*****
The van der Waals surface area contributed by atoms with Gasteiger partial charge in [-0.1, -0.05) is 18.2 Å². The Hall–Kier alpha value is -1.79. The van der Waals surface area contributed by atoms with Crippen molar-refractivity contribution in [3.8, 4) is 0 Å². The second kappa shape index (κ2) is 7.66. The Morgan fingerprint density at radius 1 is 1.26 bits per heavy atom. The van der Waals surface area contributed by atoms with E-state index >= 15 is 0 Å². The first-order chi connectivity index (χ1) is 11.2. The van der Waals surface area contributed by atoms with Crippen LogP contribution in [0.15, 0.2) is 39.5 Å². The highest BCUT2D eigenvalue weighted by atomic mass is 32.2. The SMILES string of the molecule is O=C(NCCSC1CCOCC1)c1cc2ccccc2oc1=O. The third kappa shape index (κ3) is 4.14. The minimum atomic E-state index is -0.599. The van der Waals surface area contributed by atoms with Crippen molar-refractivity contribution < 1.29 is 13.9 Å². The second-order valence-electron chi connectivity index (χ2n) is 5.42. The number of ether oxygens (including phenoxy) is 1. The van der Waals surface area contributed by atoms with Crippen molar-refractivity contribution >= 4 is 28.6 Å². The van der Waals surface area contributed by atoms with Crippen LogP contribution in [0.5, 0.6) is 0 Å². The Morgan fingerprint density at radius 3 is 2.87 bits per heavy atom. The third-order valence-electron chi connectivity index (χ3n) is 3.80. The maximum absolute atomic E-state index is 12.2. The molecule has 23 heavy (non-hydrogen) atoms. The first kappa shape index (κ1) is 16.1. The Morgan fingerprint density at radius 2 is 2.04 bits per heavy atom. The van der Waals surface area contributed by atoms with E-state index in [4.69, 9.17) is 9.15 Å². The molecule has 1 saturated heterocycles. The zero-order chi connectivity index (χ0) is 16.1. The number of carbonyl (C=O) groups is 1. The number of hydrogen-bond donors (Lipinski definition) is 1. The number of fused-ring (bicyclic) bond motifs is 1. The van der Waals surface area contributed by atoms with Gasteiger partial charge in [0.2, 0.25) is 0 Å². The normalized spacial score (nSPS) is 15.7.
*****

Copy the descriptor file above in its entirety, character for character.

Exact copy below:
The van der Waals surface area contributed by atoms with Gasteiger partial charge in [-0.1, -0.05) is 18.2 Å². The Hall–Kier alpha value is -1.79. The van der Waals surface area contributed by atoms with Crippen molar-refractivity contribution in [3.8, 4) is 0 Å². The second kappa shape index (κ2) is 7.66. The Morgan fingerprint density at radius 1 is 1.26 bits per heavy atom. The van der Waals surface area contributed by atoms with E-state index >= 15 is 0 Å². The first-order chi connectivity index (χ1) is 11.2. The van der Waals surface area contributed by atoms with Crippen LogP contribution in [0.15, 0.2) is 39.5 Å². The highest BCUT2D eigenvalue weighted by atomic mass is 32.2. The SMILES string of the molecule is O=C(NCCSC1CCOCC1)c1cc2ccccc2oc1=O. The third kappa shape index (κ3) is 4.14. The minimum atomic E-state index is -0.599. The van der Waals surface area contributed by atoms with Crippen molar-refractivity contribution < 1.29 is 13.9 Å². The second-order valence-electron chi connectivity index (χ2n) is 5.42. The number of ether oxygens (including phenoxy) is 1. The van der Waals surface area contributed by atoms with Crippen molar-refractivity contribution >= 4 is 28.6 Å². The van der Waals surface area contributed by atoms with Crippen LogP contribution in [0.5, 0.6) is 0 Å². The Morgan fingerprint density at radius 3 is 2.87 bits per heavy atom. The third-order valence-electron chi connectivity index (χ3n) is 3.80. The maximum absolute atomic E-state index is 12.2. The molecule has 23 heavy (non-hydrogen) atoms. The first kappa shape index (κ1) is 16.1. The Morgan fingerprint density at radius 2 is 2.04 bits per heavy atom. The van der Waals surface area contributed by atoms with E-state index in [4.69, 9.17) is 9.15 Å². The molecule has 1 saturated heterocycles. The zero-order chi connectivity index (χ0) is 16.1. The number of carbonyl (C=O) groups is 1. The number of hydrogen-bond donors (Lipinski definition) is 1. The number of fused-ring (bicyclic) bond motifs is 1. The van der Waals surface area contributed by atoms with Gasteiger partial charge in [0.2, 0.25) is 0 Å². The normalized spacial score (nSPS) is 15.7.